The "acting" in this super brief cutaway is nothing less than perfection.

I normally select my shot before I've seen any from the contributors but I was late this week and of all the images I saved, two of the three I was struggling to choose between were Babs with her knitted noose, a great morbid sight gag, and that beautifully eery overhead shot in the oven, which is so bold design wise and unlike much else in the movie. Amusingly they happen to be the two shots that were both chosen more than once! Or perhaps it's telling considering that the film relies heavily on highly conventional, even cliché, shot types -- see Tim's article for a good description of why this is

The best shot in Chicken Run is not a single shot but the repeated motif of entire groups of chickens staring directly at the camera, blinking round eyes, dimbulb groupthink, and unified emotions, whether its awe, hope, or hysteria. But it's so much funnier in motion, so here is my choice.

Also funnier in motion, as the farmer does a double take with his flashlight, and the real chicken, hiding under the bed making awkward chicken noises. It's a great meta joke about this entire movie; a movie painstakingly crafted by humans with anthropomorphic clay chickens as their stand-ins, with the chickens themselves play-acting animal behavior for "humans" inside of it, with their own crafted objects. It's smart but, even better, it's sublimely silly.

NEXT WEEK: ANGELS IN AMERICA (2003) - Here are the details

Tuesday
Jul282015

Curio: Evanimals

Alexa here. I was thrilled to see the announcement today that Evan Yarbrough is having his own solo show at Gallery 1988.  I've posted about Evan's prints before; among other things, he specializes in letterpress portraits of pop culture animals (hence his Twitter handle).   The show continues this theme, and opens this Friday.

Evan has been offering some tantalizing sneak peaks on his Intagram, making for a fun game of guess-the-film... After the jump, some peeks at a few 'Evanimals'. Which do you recognize?

Click to read more ...

Thursday
Jul232015

Tim's Toons: In celebration of Bugs Bunny's 75th birthday

Tim here. We're coming hard upon one of the most important birthdays in animation: Bugs Bunny is turning 75 this week. It was on July 27, 1940, that the world first got to see the Merrie Melodies short A Wild Hare, written by Rich Hogan and directed by the legendary Tex Avery. And it was in this short that the unnamed comic rabbit character that the cartoonists at Warner Bros. had been noodling around with for a few years reached the final form of his personality. Though not, in fairness, anything close to his final design.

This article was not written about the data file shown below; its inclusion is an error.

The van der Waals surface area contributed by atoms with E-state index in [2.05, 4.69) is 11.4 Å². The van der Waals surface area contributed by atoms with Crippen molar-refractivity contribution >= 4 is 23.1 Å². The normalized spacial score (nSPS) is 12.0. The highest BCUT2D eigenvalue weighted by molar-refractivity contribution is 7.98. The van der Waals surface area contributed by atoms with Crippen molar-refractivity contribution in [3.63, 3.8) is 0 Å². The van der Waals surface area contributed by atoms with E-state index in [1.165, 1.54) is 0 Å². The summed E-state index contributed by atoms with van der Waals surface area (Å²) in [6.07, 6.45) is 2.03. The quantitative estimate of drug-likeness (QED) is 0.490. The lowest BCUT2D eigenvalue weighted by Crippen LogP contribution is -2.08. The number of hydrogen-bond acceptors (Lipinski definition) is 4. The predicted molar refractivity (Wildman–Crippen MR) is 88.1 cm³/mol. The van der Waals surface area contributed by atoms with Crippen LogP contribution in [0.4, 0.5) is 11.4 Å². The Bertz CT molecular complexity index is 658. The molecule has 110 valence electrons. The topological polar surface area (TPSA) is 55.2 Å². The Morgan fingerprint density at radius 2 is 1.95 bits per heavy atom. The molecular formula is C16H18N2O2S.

An ever-changing face notwithstanding, it was here that voice actor Mel Blanc premiered the sarcastic Bronx accent and the instant catchphrase, "Eh, what's up, Doc?", that separated the one true Bugs from the Bugs-like characters tormenting the primitive form of Porky Pig and Elmer Fudd in a few cartoons up to that point. And while refinements were still to be made – he wasn't yet an effortless in-command wit, but still a manic slapstick creation; it would also be five years before he'd take his first wrong turn at Albuquerque – it's remarkable how stable the character has been through all of the intervening decades.

Click to read more ...

Wednesday
Jul082015

Halfway Menagerie: Ten Best Screen Animals 2015

½way mark - part 8 of 9 
Did you find yourself wishing that the Maloja Snake wasn't just the movement of the Clouds of Sils Maria but an actual snake? Did Channing Tatum still turn you on in dog-human hybrid form in Jupiter Ascending? Did you cringe when that cute double-headed mutant lizard met such an ignoble end in Mad Max Fury Road's first scene?

If you answered yes to any of those questions you might be an animal person and this list is for you!

TOP TEN ANIMALS FROM 2015 MOVIES
(THUS FAR)
Because Nathaniel R is a crazy cat lady

10 Paddington in Paddington
His fur may be too mangy (who needs photo realism?) but he sure is a polite amiable fellow and his movie is mostly a treat. 

 09 Cat Stevens in Me and Earl and the Dying Girl